My art skills being what they are(n't), I'm wondering if the viewing angle might have more of an effect than you think. Some artist needs to help me with this one: If I'm looking straight on, an illuminated pixel in the center of the screen will appear to be in the same x,y location regardless of the z location (depth/nearness/farness). But, If I'm viewing from an angle, I tend to think that the pixel would appear to be in two different horizontal positions depending on whether it is being projected on the peak or the trough of the wave.

I've clearly spent too much time trying to figure out if this idea will work.
 — half, Feb 23 2003

I understand that it's a sort of stroboscopic effect, but I can't see how you could represent anything in three dimensions other than a horizontal bar.
 — waugsqueke, Feb 24 2003

It's a bit tough for me to build a complete working model in my head, but as I see it, you wouldn't be "representing" it in 3-D. It would actually be in 3-D as the pixels would be physically at different distances from the viewer.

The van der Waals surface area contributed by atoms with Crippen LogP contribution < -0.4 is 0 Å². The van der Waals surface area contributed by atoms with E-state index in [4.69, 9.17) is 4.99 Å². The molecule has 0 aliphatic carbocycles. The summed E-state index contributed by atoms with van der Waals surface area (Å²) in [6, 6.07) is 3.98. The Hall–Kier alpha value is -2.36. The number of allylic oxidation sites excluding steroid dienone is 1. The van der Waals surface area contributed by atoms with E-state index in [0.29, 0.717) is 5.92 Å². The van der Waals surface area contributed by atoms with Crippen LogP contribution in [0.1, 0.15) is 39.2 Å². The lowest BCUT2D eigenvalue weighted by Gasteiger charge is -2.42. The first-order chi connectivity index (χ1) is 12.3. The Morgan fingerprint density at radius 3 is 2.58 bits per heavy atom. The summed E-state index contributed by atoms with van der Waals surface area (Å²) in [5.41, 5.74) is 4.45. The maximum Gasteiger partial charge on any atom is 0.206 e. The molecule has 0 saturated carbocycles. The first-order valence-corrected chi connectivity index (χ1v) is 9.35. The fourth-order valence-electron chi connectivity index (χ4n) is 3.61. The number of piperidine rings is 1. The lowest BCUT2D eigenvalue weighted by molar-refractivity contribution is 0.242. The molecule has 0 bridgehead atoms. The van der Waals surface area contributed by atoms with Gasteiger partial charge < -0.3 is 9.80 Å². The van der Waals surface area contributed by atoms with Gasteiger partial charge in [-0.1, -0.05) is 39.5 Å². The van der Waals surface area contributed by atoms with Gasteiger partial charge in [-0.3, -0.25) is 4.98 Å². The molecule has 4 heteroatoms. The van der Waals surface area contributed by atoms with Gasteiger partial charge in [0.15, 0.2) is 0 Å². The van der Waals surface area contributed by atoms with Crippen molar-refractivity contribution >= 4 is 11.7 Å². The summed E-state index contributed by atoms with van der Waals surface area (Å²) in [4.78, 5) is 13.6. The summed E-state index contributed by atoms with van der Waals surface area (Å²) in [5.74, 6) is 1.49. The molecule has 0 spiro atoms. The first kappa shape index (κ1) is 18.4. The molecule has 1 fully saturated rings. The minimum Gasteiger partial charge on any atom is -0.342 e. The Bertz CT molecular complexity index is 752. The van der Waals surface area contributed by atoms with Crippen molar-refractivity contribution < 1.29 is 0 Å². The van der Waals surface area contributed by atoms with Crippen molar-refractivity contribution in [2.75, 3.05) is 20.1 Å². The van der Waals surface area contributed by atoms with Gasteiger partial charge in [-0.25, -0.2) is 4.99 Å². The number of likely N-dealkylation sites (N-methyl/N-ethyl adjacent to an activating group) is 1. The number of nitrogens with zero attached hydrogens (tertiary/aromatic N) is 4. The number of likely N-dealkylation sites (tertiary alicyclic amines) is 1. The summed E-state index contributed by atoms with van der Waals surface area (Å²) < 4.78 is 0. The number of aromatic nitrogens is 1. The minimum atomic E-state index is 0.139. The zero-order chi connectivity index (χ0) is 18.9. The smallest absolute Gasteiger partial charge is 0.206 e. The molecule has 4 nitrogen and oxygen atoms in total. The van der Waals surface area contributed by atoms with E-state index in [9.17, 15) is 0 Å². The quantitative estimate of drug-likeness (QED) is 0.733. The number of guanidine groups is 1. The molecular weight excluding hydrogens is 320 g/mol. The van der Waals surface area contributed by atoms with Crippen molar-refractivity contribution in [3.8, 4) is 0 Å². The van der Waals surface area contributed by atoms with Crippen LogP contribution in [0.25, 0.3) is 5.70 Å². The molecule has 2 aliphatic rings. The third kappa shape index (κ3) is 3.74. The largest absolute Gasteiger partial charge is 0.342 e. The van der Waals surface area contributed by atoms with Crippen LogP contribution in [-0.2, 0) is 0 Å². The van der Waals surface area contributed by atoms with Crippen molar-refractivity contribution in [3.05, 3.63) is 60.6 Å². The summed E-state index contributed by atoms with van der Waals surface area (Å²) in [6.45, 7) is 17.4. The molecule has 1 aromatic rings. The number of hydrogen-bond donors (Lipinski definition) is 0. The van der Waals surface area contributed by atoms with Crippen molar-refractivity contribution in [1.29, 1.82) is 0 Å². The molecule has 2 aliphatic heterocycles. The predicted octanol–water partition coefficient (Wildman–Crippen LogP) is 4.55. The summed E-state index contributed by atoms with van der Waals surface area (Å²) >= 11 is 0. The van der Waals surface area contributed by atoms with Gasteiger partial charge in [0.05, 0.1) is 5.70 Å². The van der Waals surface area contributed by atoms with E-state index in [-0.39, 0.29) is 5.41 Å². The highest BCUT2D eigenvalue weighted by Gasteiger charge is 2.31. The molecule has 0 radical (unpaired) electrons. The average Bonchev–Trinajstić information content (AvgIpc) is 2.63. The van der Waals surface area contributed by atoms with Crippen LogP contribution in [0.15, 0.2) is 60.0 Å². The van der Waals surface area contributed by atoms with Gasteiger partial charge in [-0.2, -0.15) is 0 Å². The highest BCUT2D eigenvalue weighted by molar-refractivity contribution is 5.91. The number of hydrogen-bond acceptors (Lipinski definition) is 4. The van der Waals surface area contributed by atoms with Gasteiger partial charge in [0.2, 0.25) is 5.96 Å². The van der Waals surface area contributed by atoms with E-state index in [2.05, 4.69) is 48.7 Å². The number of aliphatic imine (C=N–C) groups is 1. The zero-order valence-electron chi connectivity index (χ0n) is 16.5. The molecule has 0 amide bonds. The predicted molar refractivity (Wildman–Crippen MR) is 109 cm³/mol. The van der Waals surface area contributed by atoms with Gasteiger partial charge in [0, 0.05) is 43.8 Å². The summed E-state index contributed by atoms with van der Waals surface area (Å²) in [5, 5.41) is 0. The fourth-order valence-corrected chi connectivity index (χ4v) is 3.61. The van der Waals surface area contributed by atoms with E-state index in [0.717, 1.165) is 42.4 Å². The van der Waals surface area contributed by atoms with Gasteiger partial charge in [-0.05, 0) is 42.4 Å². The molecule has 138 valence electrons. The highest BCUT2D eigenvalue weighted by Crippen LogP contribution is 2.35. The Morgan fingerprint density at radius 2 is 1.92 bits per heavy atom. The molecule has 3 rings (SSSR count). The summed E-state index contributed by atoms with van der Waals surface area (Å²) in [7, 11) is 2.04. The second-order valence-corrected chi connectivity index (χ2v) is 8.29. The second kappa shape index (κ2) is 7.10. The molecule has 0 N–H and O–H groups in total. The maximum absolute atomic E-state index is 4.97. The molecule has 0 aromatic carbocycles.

— half, Feb 24 2003

Indeed, it would. The position of the dot impinging the sheet surface would be controlled both by when the pixel was illuminated, effectively providing the depth, and where in x,y space the pixel is projected.
 — bristolz, Feb 24 2003

 Maybe you'd do better to just use some oscillating corrugated rigid surface.

It seems like being limited to representing depths equal to the wave height is a drawback if you're trying to compete with conventional 3-D (which may not be the case).
 — Monkfish, Feb 24 2003

Another random thought: If the projector isn't a laser, and isn't a fair distance from the sheet, the projected pixel would take up less physical space on the sheet in the "near" mode than the "far" mode. Not exactly sure what that would mean in terms of perceiving the depth differences.